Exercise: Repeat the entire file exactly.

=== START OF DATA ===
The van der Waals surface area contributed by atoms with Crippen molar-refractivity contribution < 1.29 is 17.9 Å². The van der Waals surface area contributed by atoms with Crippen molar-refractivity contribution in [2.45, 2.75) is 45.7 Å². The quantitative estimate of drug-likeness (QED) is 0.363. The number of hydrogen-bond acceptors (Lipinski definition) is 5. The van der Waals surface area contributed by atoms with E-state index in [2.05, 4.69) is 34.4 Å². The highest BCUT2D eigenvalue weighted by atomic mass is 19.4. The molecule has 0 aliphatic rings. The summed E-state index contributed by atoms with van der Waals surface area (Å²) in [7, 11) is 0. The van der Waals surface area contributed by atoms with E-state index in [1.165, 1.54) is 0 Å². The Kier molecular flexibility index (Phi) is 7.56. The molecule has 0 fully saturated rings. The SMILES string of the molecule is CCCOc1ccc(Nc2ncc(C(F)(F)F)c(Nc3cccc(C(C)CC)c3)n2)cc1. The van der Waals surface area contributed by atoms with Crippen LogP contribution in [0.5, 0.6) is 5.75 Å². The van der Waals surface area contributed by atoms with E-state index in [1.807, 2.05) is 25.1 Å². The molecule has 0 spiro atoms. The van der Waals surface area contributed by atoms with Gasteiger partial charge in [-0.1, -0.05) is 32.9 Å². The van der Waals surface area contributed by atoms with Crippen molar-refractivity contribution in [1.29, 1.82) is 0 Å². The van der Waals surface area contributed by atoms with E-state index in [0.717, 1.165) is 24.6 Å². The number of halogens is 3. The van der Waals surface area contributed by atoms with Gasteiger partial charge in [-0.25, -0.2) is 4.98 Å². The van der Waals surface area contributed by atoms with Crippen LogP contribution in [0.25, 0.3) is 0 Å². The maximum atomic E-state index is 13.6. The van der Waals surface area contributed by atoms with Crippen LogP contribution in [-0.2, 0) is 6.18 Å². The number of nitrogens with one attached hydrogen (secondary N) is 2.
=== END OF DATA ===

The van der Waals surface area contributed by atoms with Crippen molar-refractivity contribution < 1.29 is 17.9 Å². The van der Waals surface area contributed by atoms with Crippen molar-refractivity contribution in [2.45, 2.75) is 45.7 Å². The quantitative estimate of drug-likeness (QED) is 0.363. The number of hydrogen-bond acceptors (Lipinski definition) is 5. The van der Waals surface area contributed by atoms with E-state index in [2.05, 4.69) is 34.4 Å². The highest BCUT2D eigenvalue weighted by atomic mass is 19.4. The molecule has 0 aliphatic rings. The summed E-state index contributed by atoms with van der Waals surface area (Å²) in [7, 11) is 0. The van der Waals surface area contributed by atoms with E-state index in [1.165, 1.54) is 0 Å². The Kier molecular flexibility index (Phi) is 7.56. The molecule has 0 fully saturated rings. The SMILES string of the molecule is CCCOc1ccc(Nc2ncc(C(F)(F)F)c(Nc3cccc(C(C)CC)c3)n2)cc1. The van der Waals surface area contributed by atoms with Crippen LogP contribution in [0.5, 0.6) is 5.75 Å². The van der Waals surface area contributed by atoms with E-state index in [1.807, 2.05) is 25.1 Å². The molecule has 0 spiro atoms. The van der Waals surface area contributed by atoms with Gasteiger partial charge in [-0.1, -0.05) is 32.9 Å². The van der Waals surface area contributed by atoms with Crippen molar-refractivity contribution in [1.29, 1.82) is 0 Å². The van der Waals surface area contributed by atoms with E-state index in [0.717, 1.165) is 24.6 Å². The number of halogens is 3. The van der Waals surface area contributed by atoms with Gasteiger partial charge in [-0.25, -0.2) is 4.98 Å². The van der Waals surface area contributed by atoms with Crippen LogP contribution in [0.25, 0.3) is 0 Å². The maximum atomic E-state index is 13.6. The van der Waals surface area contributed by atoms with Crippen LogP contribution in [-0.2, 0) is 6.18 Å². The number of nitrogens with one attached hydrogen (secondary N) is 2.